Michelle S. Kim / University Communications Michelle S. Kim / University Communications Khanh Tran, who’s pursuing a chemistry degree and a teaching credential through UCI’s Cal Teach program, checks student work at Godinez Fundamental High School, in Santa Ana.

Program fosters future science, math teachers

UCI program helps meet nation’s critical need for more – and better – math and science teachers.

When she enrolled at UC Irvine to study chemistry, Khanh Tran knew she wanted to pursue a career in education. Never mind that family and friends tried to steer her toward pharmacology and engineering. She’s happy in a classroom, doing things like explaining chemical reaction rates with over-the-counter antacids, a beaker of vinegar and a stopwatch.

“I really enjoy those lightbulb moments,” Tran says of students grasping science concepts. “It’s rewarding to help them gain more knowledge.”

She’s working toward a bachelor’s in chemistry and a teaching credential through UCI’s California Teach science and mathematics program. Over its course, Tran will complete at least 500 hours of fieldwork and apprentice teaching in local classrooms, honing her skills under the supervision of experienced middle and high school science teachers. This quarter, she’s finishing fieldwork at Santa Ana’s Godinez Fundamental High School.

In 2007, UCI was one of 13 universities in the nation awarded $1.4 million by the National Math & Science Initiative to develop dual bachelor’s degree and single-subject teaching credential programs modeled after UTeach at the University of Texas at Austin. UCI’s resultant Cal Teach effort aims, eventually, to produce 60 credentialed math and science teachers annually. The first cohort of 11 will graduate in spring of 2012.

Once a global leader in math and science education, the United States now ranks 25th in math and 21st in science out of 30 industrialized nations, according to a report from the Organisation for Economic Co-operation & Development. This concerns those in the scientific community such as Al Bennett, dean of UCI’s School of Biological Sciences.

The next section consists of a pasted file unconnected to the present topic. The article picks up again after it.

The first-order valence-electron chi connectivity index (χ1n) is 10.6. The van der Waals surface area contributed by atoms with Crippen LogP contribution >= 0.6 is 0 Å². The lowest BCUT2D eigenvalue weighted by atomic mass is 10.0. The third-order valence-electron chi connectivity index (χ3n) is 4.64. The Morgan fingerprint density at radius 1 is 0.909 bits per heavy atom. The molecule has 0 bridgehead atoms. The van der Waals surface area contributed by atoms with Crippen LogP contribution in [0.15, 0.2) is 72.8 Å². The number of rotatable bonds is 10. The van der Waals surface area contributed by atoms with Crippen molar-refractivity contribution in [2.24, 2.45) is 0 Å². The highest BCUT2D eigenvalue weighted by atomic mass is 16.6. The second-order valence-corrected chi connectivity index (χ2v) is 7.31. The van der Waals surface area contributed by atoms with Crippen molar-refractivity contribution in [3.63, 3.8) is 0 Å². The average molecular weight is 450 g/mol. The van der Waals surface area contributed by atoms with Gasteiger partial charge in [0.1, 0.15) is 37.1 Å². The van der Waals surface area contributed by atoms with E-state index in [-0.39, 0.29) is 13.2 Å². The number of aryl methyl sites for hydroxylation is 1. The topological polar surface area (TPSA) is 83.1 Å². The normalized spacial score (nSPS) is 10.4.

“Kids through the sixth grade are little scientists; they’re very curious about the world and how things work,” he says. “For some reason, that curiosity gets beaten out of them, but we can help by educating highly qualified and motivated teachers who are passionate about math and science.”

An evolutionary biologist, he credits his eighth-grade science teacher for inspiring his love of the subject. “To a biologist, every living thing is fascinating,” says Bennett, a fellow of the American Academy of Arts & Sciences and the American Association for the Advancement of Science. “When you feel that way, it gets communicated to students even beyond what you’re doing in the classroom.”

Cal Teach addresses the growing need for skilled math and science teachers by making it possible for undergraduates to earn a math or science bachelor’s degree and teaching credential in just four years. The state’s traditional model has prospective teachers enroll in a one-year credential program after completing their undergraduate education.

The Cal Teach curriculum blends math or science subject matter and research-based teaching pedagogies, with a focus on readying students for the challenges of teaching in the state’s most disadvantaged schools. Upon graduating, students in the program are fully prepared and certified to start their teaching careers.

Rebecca Cordero, a Cal Teach junior majoring in mathematics, wants to counter the general dislike of the subject, which she thinks is fear-based. “When I tell someone what I’m majoring in, they go ‘ewww,’” she says. “What scares people most is that math is cumulative; everything builds on everything else.

“If you have an ineffective teacher one year, it can really mess you up and make it difficult to catch up. But when people have good math teachers, it helps them understand and like the subject.”

Through Cal Teach, Cordero has taught algebra to students at Santa Ana’s Carr Intermediate School and explained the science behind earthquakes and volcanoes to elementary students during a summer internship at the Discovery Science Center.

She grew up helping her younger sisters and classmates with math homework and looks forward to teaching professionally. When planning lessons, Cordero checks with her roommate, an anthropology major, to ensure that they’re engaging to nonexperts.

“I think math is so misunderstood,” she says. “Cal Teach is great at training you how to convey math concepts, such as the many different ways to solve an equation.”

Tran most appreciates the program’s emphasis on instructional methodology and how to work with California’s diverse student population.

“We’re learning teaching strategies for ESL and special-needs kids,” she says. “I feel like we’re all part of an educational movement, and I just want to put forth my best effort and achieve great things with my students.”

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